Housing-insecurity and homelessness increases a child’s risk of ACE exposure. Many homeless children have a caregiver (adult experiencing homelessness) “with untreated mental illness and substance use disorders.” (ACEs Fact Sheet, National Healthcare for the Homeless Council

The rate of major depressive disorders is higher among parents experiencing homelessness when compared to the general population. Children with a parent who has an undiagnosed mental illness are more likely to experience physical and emotional neglect.

Untreated substance use disorders affect 12.3% of homeless caregivers, which can adversely impact a child. Additionally, close to 33% of homeless children have a parent who is incarcerated. Incarceration of a parent has been “documented to increase the risk of child homelessness.” (ACEs Fact Sheet, National Healthcare for the Homeless Council

Preventing ACEs

Several strategies have been suggested by the CDC to encourage the prevention of ACEs. The following strategies are from Preventing Adverse Childhood Experiences by the CDC:

  • Strengthen economic supports to families by strengthening household financial security and family-friendly work policies
  • Promote social norms that protect against violence and adversity with public education campaigns, legislative approaches to reduce corporal punishment, bystander approaches, and engaging men and boys as allies in prevention 
  • Ensure a strong start for children through early childhood home visitation, high-quality child care, and preschool enrichment with family engagement
  • Teach skills like social-emotional learning, safe dating and healthy relationship skill programs, and parenting skills and family relationship approaches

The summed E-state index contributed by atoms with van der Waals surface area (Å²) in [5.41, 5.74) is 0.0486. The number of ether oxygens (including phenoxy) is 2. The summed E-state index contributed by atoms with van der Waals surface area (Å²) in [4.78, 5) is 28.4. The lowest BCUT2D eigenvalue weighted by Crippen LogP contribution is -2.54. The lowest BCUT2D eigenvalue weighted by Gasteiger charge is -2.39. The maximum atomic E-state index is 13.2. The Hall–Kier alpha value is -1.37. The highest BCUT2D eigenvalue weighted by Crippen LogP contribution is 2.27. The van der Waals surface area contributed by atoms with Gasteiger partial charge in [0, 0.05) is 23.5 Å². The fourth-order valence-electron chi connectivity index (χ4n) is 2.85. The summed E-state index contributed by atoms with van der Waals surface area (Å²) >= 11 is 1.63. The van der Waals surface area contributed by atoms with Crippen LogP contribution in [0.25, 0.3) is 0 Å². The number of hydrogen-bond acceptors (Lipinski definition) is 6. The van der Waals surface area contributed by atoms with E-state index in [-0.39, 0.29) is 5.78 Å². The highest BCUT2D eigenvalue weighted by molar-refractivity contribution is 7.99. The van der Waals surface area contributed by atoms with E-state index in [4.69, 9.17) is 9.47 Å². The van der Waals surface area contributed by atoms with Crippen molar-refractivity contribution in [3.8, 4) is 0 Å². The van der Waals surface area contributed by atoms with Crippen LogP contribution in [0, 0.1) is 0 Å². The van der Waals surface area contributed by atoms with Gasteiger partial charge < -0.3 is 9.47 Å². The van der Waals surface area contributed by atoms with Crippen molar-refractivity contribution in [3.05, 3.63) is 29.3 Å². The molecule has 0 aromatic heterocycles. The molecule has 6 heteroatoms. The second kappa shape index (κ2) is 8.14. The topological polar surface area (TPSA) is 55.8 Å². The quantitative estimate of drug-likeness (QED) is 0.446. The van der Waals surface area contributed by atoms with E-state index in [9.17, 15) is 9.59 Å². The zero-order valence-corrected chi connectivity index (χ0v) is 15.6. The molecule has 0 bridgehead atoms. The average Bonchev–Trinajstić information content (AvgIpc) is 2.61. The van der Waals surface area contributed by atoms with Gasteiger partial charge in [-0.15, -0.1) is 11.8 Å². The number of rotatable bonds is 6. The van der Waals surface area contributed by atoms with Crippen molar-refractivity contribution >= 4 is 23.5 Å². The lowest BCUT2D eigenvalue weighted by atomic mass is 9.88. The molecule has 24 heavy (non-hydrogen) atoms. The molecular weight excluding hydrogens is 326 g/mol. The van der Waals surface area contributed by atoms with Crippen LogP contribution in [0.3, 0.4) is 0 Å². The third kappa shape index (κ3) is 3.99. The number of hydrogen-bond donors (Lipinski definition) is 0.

• Connect youth to caring adults and activities through mentoring programs and after-school programs
  • Intervene to lessen immediate and long-term harms through enhanced primary care, victim-centered services, treatment to lessen the harms of ACEs, treatment to prevent problem behavior and future involvement in violence, and family-centered treatment for substance use disorders

You Can Change a Life

For our current and future Participants, the need for comprehensive services continues to grow. To meet that need, we have big plans. And big plans call for big dollars. We need your help. Will you partner with us to meet the needs of our community? You can give by PayPal, or by mailing a check to Leading Families Home, 2910 W. Central Avenue, Toledo, Ohio 43606.

Thank you for always being faithful partners in our mission — helping families transition from homelessness to permanent housing.Together we’ve got this.

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Leading Families Home is based in Toledo, Ohio. We are dedicated to fighting homelessness in our community – and we’d love your help! Please consider supporting our organization in one of the following ways:

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Leading Families Home

2283 Ashland Ave.

Toledo, OH 43604

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Match partners also include corporate sponsors who match their employees’ donations. If you’d like to participate, find out if your employer matches employee donations to 501(c)(3) organizations and contact us.